Seattle and Portland recently hosted two excellent Wyeth exhibits. There is much to say about both but I’d like to focus on the Seattle Art Museum’s impressive In Retrospect - Andrew Wyeth, Oct 19th - Jan 15th. There was not just quantity but also great variety of work in terms of media and subject matter.
There’s a mystical quality to AW’s work I find very compelling. I think he had a wonderful cinematic eye that tells a story of silence and space, of passing time, and of life and death itself.
The nearby people and places in his life deepen this story in a heartfelt way. I was moved by drawings and paintings of Christina Olsen as she aged, and also lost the man most important to her in life. Wyeth’s portraits of regular working people, drifters and loners are straightforward and show great empathy. He documents their life over time in a series of drawings and paintings that are also refreshing experiments in graphite, watercolor, goauche and other media.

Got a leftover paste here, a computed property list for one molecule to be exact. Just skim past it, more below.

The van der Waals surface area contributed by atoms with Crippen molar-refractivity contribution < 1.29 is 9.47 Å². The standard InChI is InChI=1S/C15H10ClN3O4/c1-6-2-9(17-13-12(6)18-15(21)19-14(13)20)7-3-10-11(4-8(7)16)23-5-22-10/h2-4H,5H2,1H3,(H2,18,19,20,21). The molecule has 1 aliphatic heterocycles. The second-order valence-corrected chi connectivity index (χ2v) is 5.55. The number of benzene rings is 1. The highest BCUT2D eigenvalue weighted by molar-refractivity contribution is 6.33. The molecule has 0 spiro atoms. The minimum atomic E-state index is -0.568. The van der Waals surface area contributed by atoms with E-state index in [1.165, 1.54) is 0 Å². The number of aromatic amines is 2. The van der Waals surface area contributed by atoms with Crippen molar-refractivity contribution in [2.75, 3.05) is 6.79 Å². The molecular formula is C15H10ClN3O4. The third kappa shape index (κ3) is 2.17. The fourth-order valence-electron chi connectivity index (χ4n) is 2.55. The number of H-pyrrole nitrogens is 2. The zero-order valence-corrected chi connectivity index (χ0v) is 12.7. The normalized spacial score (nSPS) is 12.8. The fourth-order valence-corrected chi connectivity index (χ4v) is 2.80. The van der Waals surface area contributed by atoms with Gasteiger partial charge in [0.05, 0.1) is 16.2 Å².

One portrait that stands out in my mind is that of Helga painted in tempera that is timeless. If there were a Mona Lisa of American painting, for me, this would be it.
Andrew Wyeth was a prolific and unique artist. His spare use of color, texture, composition, excellent draftsmanship, and blurring of abstraction and realism bring to life a vision of the world that is imaginative, intense and engaging. If possible run, don’t walk, to an Andrew Wyeth exhibit!